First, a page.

Academic journal article American Journal of Health Education

Entering the Public Health Genomics Era: Why Must Health Educators Develop Genomic Competencies?

Academic journal article American Journal of Health Education

Entering the Public Health Genomics Era: Why Must Health Educators Develop Genomic Competencies?

Article excerpt

ABSTRACT

Although the completion of the Human Genome Project will offer new insight into diseases and help develop efficient, personalized treatment or prevention programs, it will also raise new and non-trivial public health issues. Many of these issues fall under the professional purview of public health workers. As members of the public health workforce, health educators are being called upon to deal with genomic-related public health topics. Thus, we propose five arguments supporting the need for health educators to develop their genomic competencies and integrate public health genomics (PHG) into health promotion. These arguments highlight various dimensions of health educators' professional goals and range from professional responsibilities and competencies to the availability of funding for genomic-related research or interventions and opportunities for future employment. Alongside these arguments, we present key PHG terms to facilitate understanding and to establish a common set of meanings for readers. Moreover, we discuss the current efforts being made by the field of health education to integrate genomics into research and practice, as well as implications and next steps required to optimize this integration.

INTRODUCTION

In 2003, the National Institutes of Health (NIH) announced the completion of the Human Genome Project (HGP). The project represents a milestone in human history, as advanced genomic technologies/information can offer insight into specific diseases and may help develop highly efficient, personalized treatment and prevention programs. (1) According to Dr. Julie Gerberding, director of the Centers for Disease Control and Prevention (CDC), "There are exciting things going on right now in public health. Certainly, genomics is going to have a profound impact on the public health practice of the future." (2)

Yet in the wake of its completion, the HGP also raised new and non-trivial public health issues. These include, but are not restricted to, the general public's level of genetic literacy, the nature and challenges of informed consent for genetic testing, the intricate decision-making process associated with genetic testing, public fears about genetic discrimination, lack of access to genetic services, challenges regarding maintenance of healthy lifestyles following genomic profiling, the potential increase in health disparities, and insufficient knowledge or awareness of genomic information and technologies among health care providers and public health workers. (3,4)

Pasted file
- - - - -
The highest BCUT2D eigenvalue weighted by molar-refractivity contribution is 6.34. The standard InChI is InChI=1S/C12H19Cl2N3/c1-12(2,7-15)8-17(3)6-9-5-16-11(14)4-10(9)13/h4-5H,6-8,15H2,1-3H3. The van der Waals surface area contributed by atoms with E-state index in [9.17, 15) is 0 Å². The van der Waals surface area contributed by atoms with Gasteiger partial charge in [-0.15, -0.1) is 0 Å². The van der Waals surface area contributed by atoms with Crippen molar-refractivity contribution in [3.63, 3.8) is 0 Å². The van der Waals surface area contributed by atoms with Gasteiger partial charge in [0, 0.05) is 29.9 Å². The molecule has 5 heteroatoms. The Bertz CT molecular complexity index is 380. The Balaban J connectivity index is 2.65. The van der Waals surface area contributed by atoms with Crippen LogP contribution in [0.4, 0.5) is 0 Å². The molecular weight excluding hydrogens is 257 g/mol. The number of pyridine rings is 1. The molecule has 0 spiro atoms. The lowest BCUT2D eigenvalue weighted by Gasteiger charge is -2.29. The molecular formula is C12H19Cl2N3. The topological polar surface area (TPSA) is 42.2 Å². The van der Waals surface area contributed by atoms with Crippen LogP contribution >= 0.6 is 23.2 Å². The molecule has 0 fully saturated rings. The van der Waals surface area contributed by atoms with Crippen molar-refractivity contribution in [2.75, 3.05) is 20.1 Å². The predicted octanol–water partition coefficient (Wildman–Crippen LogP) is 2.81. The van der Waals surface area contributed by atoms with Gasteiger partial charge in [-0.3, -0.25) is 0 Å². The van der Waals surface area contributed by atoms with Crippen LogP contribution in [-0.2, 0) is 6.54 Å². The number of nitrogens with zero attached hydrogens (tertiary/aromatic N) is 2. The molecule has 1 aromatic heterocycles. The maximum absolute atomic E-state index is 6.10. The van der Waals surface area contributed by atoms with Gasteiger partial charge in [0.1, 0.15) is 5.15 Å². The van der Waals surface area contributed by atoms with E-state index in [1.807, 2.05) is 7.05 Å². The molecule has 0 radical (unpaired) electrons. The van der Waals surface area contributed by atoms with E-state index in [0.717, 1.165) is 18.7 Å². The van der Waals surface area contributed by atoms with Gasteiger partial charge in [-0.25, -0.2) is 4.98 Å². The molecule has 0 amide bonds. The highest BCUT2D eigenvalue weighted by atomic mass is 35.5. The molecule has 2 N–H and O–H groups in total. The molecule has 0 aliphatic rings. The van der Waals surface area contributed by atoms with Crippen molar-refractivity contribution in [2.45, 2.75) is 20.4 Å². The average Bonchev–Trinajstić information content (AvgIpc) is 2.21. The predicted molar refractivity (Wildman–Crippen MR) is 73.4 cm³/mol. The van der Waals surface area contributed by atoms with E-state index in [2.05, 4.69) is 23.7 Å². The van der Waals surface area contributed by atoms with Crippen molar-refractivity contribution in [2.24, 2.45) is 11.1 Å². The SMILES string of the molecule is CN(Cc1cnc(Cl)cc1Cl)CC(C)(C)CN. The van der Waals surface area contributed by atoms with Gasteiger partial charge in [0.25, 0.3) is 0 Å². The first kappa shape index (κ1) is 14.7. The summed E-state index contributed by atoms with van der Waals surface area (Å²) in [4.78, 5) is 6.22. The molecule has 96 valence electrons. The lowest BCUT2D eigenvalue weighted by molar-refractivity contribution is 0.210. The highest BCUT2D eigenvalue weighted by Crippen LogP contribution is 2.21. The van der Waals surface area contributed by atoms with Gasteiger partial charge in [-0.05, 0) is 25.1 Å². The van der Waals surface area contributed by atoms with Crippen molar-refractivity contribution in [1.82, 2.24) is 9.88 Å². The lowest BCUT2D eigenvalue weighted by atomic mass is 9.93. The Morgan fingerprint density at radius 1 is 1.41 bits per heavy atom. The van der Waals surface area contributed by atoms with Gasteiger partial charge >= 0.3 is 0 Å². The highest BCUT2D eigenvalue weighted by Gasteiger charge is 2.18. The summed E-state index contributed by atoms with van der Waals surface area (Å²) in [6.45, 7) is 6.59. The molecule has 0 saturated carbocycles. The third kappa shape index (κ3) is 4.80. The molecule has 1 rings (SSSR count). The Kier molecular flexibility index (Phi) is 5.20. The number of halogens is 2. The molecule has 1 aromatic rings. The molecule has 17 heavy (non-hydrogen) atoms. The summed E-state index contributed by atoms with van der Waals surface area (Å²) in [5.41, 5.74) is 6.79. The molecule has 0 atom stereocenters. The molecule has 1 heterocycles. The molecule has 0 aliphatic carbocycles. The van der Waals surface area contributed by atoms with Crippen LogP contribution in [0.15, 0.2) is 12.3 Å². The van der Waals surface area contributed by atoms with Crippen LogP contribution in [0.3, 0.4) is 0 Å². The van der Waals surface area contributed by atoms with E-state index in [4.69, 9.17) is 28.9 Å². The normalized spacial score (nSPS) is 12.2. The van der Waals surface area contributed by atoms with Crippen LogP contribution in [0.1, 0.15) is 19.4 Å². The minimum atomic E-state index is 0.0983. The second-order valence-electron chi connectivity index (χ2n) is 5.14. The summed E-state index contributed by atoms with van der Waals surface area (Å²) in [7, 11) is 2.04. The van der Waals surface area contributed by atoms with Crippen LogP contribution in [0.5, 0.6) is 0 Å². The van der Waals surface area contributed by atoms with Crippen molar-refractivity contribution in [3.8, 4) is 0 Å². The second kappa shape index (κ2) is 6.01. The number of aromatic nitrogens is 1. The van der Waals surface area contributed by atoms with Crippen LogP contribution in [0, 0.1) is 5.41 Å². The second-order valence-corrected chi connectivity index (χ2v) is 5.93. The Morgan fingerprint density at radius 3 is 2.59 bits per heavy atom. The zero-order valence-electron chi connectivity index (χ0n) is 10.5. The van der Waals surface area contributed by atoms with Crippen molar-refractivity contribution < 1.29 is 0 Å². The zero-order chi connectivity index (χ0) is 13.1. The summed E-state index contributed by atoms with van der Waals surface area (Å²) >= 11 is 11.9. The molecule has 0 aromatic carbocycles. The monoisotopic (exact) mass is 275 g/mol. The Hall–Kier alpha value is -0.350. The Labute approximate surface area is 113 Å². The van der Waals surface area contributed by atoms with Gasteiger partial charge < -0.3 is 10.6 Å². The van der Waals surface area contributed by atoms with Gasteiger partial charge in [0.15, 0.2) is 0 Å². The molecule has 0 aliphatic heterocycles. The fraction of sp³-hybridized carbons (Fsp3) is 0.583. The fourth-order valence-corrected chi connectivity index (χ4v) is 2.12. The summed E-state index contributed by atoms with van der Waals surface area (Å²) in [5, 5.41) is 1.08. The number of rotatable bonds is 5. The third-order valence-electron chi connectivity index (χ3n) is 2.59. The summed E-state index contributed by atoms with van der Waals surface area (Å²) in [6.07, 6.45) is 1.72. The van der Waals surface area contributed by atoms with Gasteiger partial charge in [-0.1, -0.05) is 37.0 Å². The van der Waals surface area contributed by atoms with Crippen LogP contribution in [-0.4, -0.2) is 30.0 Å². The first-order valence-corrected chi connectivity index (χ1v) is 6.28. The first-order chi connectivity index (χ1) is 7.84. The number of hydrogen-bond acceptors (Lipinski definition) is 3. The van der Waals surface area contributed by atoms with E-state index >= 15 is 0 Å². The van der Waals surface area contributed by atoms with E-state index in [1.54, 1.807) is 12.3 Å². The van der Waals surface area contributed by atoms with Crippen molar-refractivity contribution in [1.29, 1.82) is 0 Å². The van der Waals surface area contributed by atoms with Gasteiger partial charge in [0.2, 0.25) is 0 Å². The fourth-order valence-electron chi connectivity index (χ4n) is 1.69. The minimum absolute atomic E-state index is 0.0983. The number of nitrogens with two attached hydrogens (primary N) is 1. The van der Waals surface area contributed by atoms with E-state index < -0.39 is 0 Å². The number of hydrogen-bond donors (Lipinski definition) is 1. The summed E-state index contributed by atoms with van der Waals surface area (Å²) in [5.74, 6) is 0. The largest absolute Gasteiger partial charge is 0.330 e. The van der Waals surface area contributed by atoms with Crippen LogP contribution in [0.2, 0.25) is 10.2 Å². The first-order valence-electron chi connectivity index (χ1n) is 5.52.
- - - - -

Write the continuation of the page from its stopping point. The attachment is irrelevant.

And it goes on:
Many of these concerns fall under the professional purview of public health workers. Even before the completion of the HGP, scholars such as Muin Khoury (director, National Office of Public Health Genomics, CDC) recommended that public health professionals (1) understand genomic factors in population health, (2) examine the clinical validity and value of genomic tests, and (3) assess individuals' family history in order to recommend genetic evaluations, intensive screening, and/or lifestyle changes. (5) Once the HGP ended, Khoury and others called for a renewed commitment of the public health workforce to the incorporation of genomics into public health. Khoury and Mensah, (6) for instance, postulated three immediate priorities for public health action regarding genomics: (1) investigating the relationship between genetic variants and diseases through administration of population-based surveys; (2) establishing an evidence base for various genomic technology applications, and (3) developing the capacity of the public health workforce and systems.

As members of the public health workforce, health educators also have been called upon to deal with genomic-related public health topics. In 1993, Sorenson and Cheuvront (7) authored the first paper advocating for "health behavior and health education studies to contribute to effective programs and policies" ((p591)) due to the increasing demands for genetic services since the beginning of the HGP. …

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